veluriel
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    • veluriel

      I don’t really get why he calls it “fake” hand ass pinch… I mean, he really does grab these women. They’re strangers, they don’t know him, and they’re visibly confused or surprised as to why he’s touching them. And the sad part? They don’t react with anger because the idea of being polite and yielding and forgiving is so well ingrained. Why didn’t he try grabbing some men’s asses? It’s “cute” that he goes, “hey I’m sorta reality TV and internet famous so let’s hug it out ok we’re cool right?” I mean, that makes it like it never even happened at all, right? Or at least, it doesn’t count because haha it was all a “prank” for the internet and you’re actually on candid camera! So you can’t get angry! Come hug me so everyone thinks it’s cool! Uh, right.

    • veluriel

      Yeah, just checked their website. They have a handful of stores in the San Francisco area, and a handful of stores in the NY tri-state area. And their new stores? Just a short hop away in CT and PA (more CA stores in the West). Wow. And you think you can make an impact like that? Don’t get me wrong, I think they’ve got decent clothing, and their ultralight coats look kind of neat. But they’re totally screwed if they think the U.S. is concentrated in the NY metro and SF areas. Or that by having stores ONLY in those areas somehow makes your store/brand visible in America. It’s absurd. I guess you could get by on internet sales, but you’re just not going to get the brand recognition with the lukewarm efforts to sell the brand. I’ve never seen ads online for Uniqlo, and they have no stores. How do they expect Americans to SEE much less BUY their products?

    • veluriel

      4. The youngest is also expected to serve the tea (children excluded). 5. Oolong. 6. Do NOT do this with metal teapots. I accidentally lifted my pinkie while pouring tea from a metal teapot as a child and still have a scar. 8. I was out to dim sum with family once, and saw a woman (non-Asian) holding her teapot out, waving it around asking for tea. It was pretty amusing. 11. Not always, but if you’re eating banquet-style then yes. 20. Epic battles, conniving underhanded tricks…
      My great-aunt once handed over her credit card secretly before we even ordered the food, just to beat my grandmother to the check. My grandmother once had the staff come to the table and tell her she had a phone call, just to sneak over and pay the bill. I have been told by my father to physically wrestle a bill out of my uncle’s hands. (It’s mostly a game for us, but my father greatly enjoys winning.) It’s funnier when it’s your grandmother and your great-aunt though. Watching two little old Chinese ladies muttering under their breath at each other in an “aggressive-yet-polite-ish” way while playing tug-o-war with a check is hilarious as a child. (Probably still hilarious as an adult actually…) 21. At a banquet, you’ll probably get red bean soup. Just out to dinner eating family style, usually fruit. In summer you can get watermelon or honeydew. Some restaurants just use oranges year round. And some restaurants *do* give out fortune cookies (at least in NYC) in addition to fruit.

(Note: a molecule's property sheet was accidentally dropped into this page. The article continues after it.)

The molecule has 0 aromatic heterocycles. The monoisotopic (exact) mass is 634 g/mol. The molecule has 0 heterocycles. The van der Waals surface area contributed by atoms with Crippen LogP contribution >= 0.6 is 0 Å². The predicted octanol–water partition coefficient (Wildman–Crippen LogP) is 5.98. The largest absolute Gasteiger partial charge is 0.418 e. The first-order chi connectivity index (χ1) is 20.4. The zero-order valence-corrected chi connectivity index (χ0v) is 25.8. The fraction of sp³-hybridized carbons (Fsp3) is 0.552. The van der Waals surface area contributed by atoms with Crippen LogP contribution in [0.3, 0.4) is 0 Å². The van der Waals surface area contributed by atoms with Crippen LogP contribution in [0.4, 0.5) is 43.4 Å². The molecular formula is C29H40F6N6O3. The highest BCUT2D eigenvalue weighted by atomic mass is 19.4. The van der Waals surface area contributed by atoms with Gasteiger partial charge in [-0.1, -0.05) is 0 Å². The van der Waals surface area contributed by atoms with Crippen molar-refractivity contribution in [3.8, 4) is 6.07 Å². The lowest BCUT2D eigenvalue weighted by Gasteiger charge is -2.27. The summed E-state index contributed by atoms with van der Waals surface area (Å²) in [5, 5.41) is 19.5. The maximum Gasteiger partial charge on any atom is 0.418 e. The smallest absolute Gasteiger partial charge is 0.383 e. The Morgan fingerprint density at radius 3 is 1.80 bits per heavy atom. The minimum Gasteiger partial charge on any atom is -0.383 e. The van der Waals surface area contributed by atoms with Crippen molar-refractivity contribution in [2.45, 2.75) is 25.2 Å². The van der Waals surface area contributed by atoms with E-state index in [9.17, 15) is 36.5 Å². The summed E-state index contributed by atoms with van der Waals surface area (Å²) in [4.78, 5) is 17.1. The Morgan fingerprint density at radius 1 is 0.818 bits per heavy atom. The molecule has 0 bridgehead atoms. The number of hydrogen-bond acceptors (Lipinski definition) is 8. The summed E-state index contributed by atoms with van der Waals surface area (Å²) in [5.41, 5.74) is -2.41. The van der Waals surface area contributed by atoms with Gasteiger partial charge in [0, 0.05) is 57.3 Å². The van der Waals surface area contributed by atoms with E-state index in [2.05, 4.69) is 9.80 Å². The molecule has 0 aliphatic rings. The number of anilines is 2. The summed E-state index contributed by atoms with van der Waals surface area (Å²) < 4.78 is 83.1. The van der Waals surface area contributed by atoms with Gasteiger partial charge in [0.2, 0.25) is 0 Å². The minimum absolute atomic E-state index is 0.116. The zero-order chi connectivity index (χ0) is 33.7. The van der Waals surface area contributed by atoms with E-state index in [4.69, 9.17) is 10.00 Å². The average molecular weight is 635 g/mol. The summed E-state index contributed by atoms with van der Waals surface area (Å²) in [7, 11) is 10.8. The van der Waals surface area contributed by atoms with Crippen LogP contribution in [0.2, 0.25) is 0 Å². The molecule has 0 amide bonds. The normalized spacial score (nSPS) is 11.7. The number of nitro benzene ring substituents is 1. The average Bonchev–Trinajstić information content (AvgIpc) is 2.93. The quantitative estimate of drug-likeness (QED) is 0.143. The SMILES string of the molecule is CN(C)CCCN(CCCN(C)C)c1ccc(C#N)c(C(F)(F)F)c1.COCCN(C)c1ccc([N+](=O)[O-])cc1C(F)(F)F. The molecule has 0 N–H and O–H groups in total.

• veluriel

      I already agreed that there was a crime. The point is that parents need to spend more time watching their kids. I already said that I don’t place responsibility for the razor blades on the parent, but if he wasn’t close enough to notice the razor blades, would he have been close enough to catch his two-year-old falling off a platform or climbing (and falling off) monkey bars s/he’s not old enough for? It’s not a pointless question. We can sit here and dogpile the criminal that put razor blades there, sure. It’s very easy to get a resounding echo chamber there, as I can’t think of any rational human being who would sympathize with the fucker that put razor blades on a children’s playground. Or we can learn more information by, you know, asking questions? Do we not seek out more information, ever? A lack of asking questions is how we end up with crazy news cycles that lack veracity due to an absence of fact-checking. We have to be willing to ask questions because the news outlets sure aren’t.

    • veluriel

      My point was that a TWO-year-old should be pretty carefully supervised at a park REGARDLESS of the razor blades. Two-year-olds lack the kind of coordination or awareness that even a five- or six-year-old has. Hell, you have to watch them whenever they’re near STAIRS. A playground with monkey bars, elevated platforms, etc.? Yeah. And you’re right — we have no idea what the father was doing; which is precisely why I asked that exact question: “What was the father doing?” It wasn’t sarcasm, I was genuinely asking. Because there’s a big difference in how you handle a two-year-old at a playground compared to older children.

    • veluriel